The signal level (bars of signal or metrics) are not a representation of the speed that is achievable, it is only reporting how good the connection is between your drive and the mast.
A 4G only router with an external antenna may give you better stability in terms of radio connection, but doing so would limit the maximum theoretical speed you'd get across that radio connection.
You're also susceptable to speed variation on the local 4G due to peaks in load on the mast.

5G should be less utilised at the moment due to the number of people with a 5G device and contract.
 

danelawton

Casual Member
While the WiFi might be great, I'd always recommend doing testing using a wired ethernet connection direct to the router to eliminate any potential WiFi variance.

Given the speeds you're getting, particularly the upload speeds which are pretty much maxing out EE's 4G upload capacity on a single B3 carrier, I would say you get a good connection.

On the device information page, what are the metrics for RSRP and SINR? They do fluctuate so refreshing a few times and taking an average is probably better to eliminate an outlier value.

The signal level (bars of signal or metrics) are not a representation of the speed that is achievable, it is only reporting how good the connection is between your drive and the mast.
A 4G only router with an external antenna may give you better stability in terms of radio connection, but doing so would limit the maximum theoretical speed you'd get across that radio connection.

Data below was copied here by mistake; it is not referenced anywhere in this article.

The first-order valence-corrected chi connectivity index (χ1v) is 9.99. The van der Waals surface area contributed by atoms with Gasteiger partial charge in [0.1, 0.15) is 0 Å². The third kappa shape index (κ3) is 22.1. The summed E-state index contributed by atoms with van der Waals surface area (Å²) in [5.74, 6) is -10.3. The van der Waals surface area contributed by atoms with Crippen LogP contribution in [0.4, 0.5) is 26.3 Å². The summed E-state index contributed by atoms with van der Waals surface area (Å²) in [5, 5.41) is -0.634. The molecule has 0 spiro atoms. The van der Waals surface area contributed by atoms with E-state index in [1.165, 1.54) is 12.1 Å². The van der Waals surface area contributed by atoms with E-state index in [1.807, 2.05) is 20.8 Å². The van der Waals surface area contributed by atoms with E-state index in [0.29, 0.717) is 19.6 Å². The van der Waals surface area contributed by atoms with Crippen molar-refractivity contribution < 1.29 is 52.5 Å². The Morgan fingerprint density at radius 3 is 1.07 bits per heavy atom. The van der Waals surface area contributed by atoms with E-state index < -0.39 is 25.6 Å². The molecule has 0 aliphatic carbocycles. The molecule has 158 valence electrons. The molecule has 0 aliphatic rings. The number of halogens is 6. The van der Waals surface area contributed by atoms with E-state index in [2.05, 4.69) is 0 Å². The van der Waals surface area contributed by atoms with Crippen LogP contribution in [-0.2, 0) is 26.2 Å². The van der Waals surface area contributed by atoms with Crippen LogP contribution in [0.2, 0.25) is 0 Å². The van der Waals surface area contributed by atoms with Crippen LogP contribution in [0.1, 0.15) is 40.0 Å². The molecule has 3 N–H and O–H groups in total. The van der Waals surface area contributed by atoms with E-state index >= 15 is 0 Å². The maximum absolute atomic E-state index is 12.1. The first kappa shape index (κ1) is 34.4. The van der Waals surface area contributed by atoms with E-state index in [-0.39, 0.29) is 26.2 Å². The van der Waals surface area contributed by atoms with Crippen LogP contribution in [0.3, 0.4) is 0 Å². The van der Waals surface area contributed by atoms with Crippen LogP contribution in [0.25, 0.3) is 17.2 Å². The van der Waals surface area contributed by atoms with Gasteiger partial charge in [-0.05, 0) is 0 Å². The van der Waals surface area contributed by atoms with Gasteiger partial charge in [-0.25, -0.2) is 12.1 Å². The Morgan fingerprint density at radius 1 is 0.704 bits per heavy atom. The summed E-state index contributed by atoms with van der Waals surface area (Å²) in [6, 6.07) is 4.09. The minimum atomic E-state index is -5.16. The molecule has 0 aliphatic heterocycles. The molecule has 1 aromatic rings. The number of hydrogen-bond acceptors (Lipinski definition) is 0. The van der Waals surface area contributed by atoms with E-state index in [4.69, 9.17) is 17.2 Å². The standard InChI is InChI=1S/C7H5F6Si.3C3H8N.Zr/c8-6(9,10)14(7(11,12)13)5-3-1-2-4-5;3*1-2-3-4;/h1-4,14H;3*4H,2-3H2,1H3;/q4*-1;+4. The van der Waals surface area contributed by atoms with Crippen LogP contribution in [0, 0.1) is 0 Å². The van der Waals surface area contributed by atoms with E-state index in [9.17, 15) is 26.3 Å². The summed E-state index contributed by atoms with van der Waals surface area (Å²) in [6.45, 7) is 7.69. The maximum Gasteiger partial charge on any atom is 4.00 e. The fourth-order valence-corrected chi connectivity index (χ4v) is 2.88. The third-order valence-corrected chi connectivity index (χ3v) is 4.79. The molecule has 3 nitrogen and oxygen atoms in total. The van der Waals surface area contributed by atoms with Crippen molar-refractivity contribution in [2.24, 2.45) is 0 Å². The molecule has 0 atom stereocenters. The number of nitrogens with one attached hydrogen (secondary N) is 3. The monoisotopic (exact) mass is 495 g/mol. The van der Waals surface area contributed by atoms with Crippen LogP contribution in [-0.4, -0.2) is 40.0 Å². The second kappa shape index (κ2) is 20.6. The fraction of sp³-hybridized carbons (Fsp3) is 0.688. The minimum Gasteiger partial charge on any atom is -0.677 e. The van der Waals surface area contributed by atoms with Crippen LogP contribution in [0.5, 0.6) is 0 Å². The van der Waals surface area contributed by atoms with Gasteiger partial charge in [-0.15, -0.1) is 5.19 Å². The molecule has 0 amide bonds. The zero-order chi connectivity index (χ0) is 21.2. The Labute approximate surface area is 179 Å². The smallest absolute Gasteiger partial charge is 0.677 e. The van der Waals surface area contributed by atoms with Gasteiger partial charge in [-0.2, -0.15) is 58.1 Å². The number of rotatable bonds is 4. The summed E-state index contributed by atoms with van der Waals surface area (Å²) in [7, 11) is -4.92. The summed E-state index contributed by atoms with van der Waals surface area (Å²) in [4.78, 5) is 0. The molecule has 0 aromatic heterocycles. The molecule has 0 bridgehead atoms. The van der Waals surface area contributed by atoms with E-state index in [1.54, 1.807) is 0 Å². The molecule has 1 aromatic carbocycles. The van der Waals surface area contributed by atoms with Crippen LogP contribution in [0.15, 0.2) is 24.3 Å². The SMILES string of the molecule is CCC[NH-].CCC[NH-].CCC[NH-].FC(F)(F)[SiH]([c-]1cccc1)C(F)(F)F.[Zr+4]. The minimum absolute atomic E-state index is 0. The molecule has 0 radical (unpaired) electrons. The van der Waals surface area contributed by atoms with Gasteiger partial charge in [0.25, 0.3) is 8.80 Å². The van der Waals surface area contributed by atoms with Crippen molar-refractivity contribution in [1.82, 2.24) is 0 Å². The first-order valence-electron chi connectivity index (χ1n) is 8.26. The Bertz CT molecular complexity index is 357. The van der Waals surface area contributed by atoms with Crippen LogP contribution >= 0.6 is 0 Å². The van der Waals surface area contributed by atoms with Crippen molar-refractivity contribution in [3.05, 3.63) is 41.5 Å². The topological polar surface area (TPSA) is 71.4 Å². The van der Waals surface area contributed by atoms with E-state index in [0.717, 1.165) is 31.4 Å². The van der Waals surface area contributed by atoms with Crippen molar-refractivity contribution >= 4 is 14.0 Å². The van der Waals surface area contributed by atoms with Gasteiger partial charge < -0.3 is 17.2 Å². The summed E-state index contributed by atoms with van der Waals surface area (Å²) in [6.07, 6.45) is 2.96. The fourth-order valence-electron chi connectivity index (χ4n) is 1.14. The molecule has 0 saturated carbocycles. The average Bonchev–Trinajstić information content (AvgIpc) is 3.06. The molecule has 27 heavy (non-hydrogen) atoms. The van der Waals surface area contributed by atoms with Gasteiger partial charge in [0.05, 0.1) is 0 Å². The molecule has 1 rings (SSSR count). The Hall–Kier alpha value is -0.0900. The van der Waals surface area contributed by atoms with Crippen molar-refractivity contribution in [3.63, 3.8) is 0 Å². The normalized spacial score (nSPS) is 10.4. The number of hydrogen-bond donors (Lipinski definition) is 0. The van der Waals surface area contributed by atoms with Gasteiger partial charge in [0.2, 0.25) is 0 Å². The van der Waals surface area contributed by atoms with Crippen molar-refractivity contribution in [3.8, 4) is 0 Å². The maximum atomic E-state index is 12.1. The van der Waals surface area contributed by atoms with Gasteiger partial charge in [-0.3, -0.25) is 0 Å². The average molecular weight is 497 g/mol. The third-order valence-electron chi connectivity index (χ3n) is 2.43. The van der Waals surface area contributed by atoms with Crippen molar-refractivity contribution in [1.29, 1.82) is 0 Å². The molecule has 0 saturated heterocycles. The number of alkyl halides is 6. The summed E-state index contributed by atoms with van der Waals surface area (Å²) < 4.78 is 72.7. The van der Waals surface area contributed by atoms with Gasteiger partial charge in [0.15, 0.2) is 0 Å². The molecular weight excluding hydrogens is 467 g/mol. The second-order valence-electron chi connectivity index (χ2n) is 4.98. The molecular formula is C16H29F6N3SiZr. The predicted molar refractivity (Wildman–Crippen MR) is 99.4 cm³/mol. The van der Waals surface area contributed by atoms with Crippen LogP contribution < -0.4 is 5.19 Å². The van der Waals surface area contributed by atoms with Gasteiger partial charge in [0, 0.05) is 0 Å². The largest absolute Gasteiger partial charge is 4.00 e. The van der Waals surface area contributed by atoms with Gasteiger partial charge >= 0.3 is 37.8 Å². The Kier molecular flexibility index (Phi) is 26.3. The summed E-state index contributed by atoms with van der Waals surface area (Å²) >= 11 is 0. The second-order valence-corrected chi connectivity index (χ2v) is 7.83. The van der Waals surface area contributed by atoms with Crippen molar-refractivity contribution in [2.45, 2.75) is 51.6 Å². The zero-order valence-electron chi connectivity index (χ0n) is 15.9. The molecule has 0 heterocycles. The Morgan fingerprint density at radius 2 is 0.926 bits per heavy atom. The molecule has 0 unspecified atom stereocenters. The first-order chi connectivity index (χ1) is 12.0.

You're also susceptable to speed variation on the local 4G due to peaks in load on the mast.

5G should be less utilised at the moment due to the number of people with a 5G device and contract.
Thank you again

I just battled the cold to direct the Antenna and direct as accurate as I can towards my local mast and the internet goes down basically. As an idea, I was getting 176ms Ping, 0.96mb/s Download with 26mb/s upload. Granted I have not fine tuned to get a better signal. Attached is what the router said on testing.

Currently with no Antenna (its the 5g one only), 3 x refresh 5 mins apart.

RSRP - 85dBm/-85dBm/-85dBm
SINR - 5db/8db/9db.

I do have ethernet on my work items, but for the rest of the bits I don't but that is only TV & Sky.

Interestingly, trying to watch YouTube on TV and its constantly buffering.

For my sanity, I may just buy the 4G router, the TP Link one, Archer MR600? and see which system runs best for me!